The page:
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Emerson on the right of self-ownership of slaves to themselves and to their labor (1863)

Ralph Waldo Emerson (1803-1882) caused a stir when he read this poem in Boston to celebrate President Lincoln’s Emancipation Proclamation. What seemed to ruffle some feathers was his notion that the slaves had a right to self-ownership and therefore should be compensated for the crimes committed against them while they were slaves:

But, lay hands on another

To coin his labor and sweat,

He goes in pawn for his victim

For eternal years in debt.

To-day unbind the captive,

So only are ye unbound;

Lift up a people from the dust,

Trump of their rescue, sound!

Pay ransom to the owner

And fill the bag to the brim.

Who is the owner? The slave is owner,

And ever was. Pay him.

Boston Hymn. Read in Music Hall, January 1, 1863.

THE WORD of the Lord by night
To the watching Pilgrims came,
As they sat by the seaside,
And filled their hearts with flame.

God said, I am tired of kings,
I suffer them no more;
Up to my ear the morning brings
The outrage of the poor

Think ye I made this ball
A field of havoc and war,
Where tyrants great and tyrants small
Might harry the weak and poor?

My angel,—his name is Freedom,—
Choose him to be your king;
He shall cut pathways east and west
And fend you with his wing.

Lo! I uncover the land
Which I hid of old time in the West,
As the sculptor uncovers the statue
When he has wrought his best;

I show Columbia, of the rocks
Which dip their foot in the seas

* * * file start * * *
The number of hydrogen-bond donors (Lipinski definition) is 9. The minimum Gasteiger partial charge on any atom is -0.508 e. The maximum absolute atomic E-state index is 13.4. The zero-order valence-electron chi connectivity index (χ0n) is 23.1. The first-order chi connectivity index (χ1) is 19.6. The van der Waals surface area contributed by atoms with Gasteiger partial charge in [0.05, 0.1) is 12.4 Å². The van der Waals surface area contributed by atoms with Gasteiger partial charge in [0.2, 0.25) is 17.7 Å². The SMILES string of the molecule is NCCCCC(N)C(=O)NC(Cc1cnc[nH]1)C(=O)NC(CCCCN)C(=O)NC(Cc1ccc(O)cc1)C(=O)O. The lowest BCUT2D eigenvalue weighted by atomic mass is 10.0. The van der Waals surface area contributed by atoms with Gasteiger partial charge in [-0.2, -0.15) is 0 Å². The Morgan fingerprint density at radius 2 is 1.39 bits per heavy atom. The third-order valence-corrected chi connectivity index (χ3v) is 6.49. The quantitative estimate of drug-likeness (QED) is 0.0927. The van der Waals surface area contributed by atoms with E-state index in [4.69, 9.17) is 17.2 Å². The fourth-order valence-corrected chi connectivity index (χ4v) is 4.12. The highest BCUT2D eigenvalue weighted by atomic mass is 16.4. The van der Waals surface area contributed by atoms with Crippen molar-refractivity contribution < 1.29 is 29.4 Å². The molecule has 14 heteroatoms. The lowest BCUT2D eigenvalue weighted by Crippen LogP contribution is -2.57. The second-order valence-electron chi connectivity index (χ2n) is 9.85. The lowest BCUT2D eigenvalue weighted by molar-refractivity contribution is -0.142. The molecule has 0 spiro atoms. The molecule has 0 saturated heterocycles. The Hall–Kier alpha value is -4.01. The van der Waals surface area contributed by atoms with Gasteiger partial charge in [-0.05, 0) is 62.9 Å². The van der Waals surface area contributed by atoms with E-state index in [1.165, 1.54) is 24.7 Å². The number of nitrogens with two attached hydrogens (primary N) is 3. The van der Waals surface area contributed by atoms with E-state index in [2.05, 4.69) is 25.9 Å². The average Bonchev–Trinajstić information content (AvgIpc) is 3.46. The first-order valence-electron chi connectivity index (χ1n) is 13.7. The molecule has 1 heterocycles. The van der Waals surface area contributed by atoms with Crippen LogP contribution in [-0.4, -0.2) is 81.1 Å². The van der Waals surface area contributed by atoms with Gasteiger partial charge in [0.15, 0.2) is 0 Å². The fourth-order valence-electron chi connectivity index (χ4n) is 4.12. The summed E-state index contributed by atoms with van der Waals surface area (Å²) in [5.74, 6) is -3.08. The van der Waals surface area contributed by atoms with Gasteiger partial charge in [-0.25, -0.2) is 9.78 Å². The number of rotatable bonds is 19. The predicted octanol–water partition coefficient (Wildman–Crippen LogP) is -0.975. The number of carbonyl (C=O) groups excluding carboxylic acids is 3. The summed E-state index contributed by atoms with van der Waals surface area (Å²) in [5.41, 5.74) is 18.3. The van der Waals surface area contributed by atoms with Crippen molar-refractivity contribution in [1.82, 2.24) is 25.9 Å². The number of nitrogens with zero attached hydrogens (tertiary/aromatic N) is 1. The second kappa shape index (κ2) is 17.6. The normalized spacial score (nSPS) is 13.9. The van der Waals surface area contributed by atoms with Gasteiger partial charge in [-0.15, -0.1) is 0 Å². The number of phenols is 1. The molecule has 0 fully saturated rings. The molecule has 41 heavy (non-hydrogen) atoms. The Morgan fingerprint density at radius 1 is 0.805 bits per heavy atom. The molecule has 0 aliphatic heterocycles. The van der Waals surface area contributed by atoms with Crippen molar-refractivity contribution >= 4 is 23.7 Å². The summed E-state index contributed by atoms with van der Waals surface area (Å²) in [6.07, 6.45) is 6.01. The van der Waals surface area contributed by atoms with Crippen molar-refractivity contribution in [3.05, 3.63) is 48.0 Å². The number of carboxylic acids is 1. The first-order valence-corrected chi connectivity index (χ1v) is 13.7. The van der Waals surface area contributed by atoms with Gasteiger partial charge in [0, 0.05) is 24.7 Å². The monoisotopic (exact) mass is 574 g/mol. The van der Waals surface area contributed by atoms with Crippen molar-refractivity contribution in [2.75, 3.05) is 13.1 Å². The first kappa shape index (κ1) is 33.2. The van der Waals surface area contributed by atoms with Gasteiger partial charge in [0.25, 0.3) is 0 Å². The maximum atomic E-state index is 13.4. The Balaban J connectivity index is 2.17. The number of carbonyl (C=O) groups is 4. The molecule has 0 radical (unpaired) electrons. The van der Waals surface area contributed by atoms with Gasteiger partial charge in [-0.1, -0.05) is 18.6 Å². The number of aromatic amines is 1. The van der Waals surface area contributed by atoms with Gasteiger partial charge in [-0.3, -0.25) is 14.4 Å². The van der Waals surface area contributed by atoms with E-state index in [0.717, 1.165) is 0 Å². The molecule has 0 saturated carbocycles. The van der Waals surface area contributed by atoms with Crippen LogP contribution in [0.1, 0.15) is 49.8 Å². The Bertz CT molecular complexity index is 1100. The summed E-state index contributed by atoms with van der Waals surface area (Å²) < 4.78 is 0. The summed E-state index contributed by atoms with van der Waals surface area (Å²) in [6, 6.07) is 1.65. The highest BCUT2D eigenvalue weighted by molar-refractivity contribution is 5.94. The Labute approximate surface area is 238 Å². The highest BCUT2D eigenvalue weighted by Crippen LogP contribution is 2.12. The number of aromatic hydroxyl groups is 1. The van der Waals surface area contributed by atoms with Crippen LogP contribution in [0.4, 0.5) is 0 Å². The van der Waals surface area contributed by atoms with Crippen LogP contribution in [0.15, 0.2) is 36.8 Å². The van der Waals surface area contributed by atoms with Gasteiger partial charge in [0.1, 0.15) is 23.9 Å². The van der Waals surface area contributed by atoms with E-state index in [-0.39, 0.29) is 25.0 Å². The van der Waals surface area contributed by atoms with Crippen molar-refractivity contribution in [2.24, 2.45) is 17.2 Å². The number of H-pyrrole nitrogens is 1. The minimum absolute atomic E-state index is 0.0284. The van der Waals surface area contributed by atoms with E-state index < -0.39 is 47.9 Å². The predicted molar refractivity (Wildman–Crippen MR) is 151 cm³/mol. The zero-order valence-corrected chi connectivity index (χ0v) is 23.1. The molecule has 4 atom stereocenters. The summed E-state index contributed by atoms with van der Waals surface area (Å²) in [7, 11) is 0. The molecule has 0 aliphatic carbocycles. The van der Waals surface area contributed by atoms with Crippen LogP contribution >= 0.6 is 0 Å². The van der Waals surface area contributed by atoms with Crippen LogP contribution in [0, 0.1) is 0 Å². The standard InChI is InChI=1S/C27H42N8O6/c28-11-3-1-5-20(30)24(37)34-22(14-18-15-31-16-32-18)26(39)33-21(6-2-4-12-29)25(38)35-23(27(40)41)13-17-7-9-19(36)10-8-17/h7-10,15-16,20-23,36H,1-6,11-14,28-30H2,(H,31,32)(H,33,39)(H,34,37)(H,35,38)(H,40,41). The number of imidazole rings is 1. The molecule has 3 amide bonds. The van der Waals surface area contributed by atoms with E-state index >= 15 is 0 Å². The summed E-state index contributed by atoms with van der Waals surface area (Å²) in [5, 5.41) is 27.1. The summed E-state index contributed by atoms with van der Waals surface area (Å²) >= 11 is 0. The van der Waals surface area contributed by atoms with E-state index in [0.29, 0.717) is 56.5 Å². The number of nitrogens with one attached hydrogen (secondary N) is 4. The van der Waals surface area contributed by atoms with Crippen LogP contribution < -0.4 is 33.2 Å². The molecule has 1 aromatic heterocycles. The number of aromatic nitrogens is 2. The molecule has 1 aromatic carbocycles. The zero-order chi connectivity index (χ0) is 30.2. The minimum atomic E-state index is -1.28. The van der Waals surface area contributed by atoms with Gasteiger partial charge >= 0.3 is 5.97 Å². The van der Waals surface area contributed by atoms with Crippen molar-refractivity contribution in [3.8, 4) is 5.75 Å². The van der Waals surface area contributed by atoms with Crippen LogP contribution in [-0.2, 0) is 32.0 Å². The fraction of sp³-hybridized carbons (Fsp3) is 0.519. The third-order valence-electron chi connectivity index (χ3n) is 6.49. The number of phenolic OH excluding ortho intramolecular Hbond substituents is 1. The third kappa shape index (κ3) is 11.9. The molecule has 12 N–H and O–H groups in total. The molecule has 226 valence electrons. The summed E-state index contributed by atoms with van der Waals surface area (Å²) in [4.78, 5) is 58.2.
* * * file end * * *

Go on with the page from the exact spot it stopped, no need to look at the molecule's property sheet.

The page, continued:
And soar to the air-borne flocks
Of clouds and the boreal fleece.

I will divide my goods;
Call in the wretch and slave:
None shall rule but the humble,
And none but Toil shall have.

I will have never a noble,
No lineage counted great;
Fishers and choppers and ploughmen
Shall constitute a state.

Go, cut down trees in the forest
And trim the straightest boughs;
Cut down trees in the forest
And build me a wooden house.

Call the people together,
The young men and the sires,
The digger in the harvest-field,
Hireling and him that hires;

And here in a pine state-house
They shall choose men to rule
In every needful faculty,
In church and state and school.

Lo, now! if these poor men
Can govern the land and sea
And make just laws below the sun,
As planets faithful be.

And ye shall succor men;
’Tis nobleness to serve;
Help them who cannot help again:
Beware from right to swerve.

I break your bonds and masterships,
And I unchain the slave:
Free be his heart and hand henceforth
As wind and wandering wave.

I cause from every creature
His proper good to flow:
As much as he is and doeth,
So much he shall bestow.

But, lay hands on another
To coin his labor and sweat,
He goes in pawn for his victim
For eternal years in debt.


To-day unbind the captive,
So only are ye unbound;
Lift up a people from the dust,
Trump of their rescue, sound!


Pay ransom to the owner
And fill the bag to the brim.
Who is the owner? The slave is owner,
And ever was. Pay him.


O North! give him beauty for rags,
And honor, O South! for his shame;
Nevada! coin thy golden crags
With Freedom’s image and name.

Up! and the dusky race
That sat in darkness long,—
Be swift their feet as antelopes,
And as behemoth strong.

Come, East and West and North,
By races, as snow flakes,
And carry my purpose forth,
Which neither halts nor shakes.

My will fulfilled shall be,
For, in daylight or in dark,
My thunderbolt has eyes to see
His way home to the mark.

About this Quotation:

The radical individualists grounded their defence of individual liberty in the notion of self-ownership. Thus they abhorred slavery – the idea that one human being could own another – as the grossest violation of that right. This is very clear in the writings of Herbert Spencer, Lysander Spooner and interestingly in this poem by Ralph Waldo Emerson who asks and then answers this key question in political philosophy “Who is the owner? The slave is owner, and ever was.”

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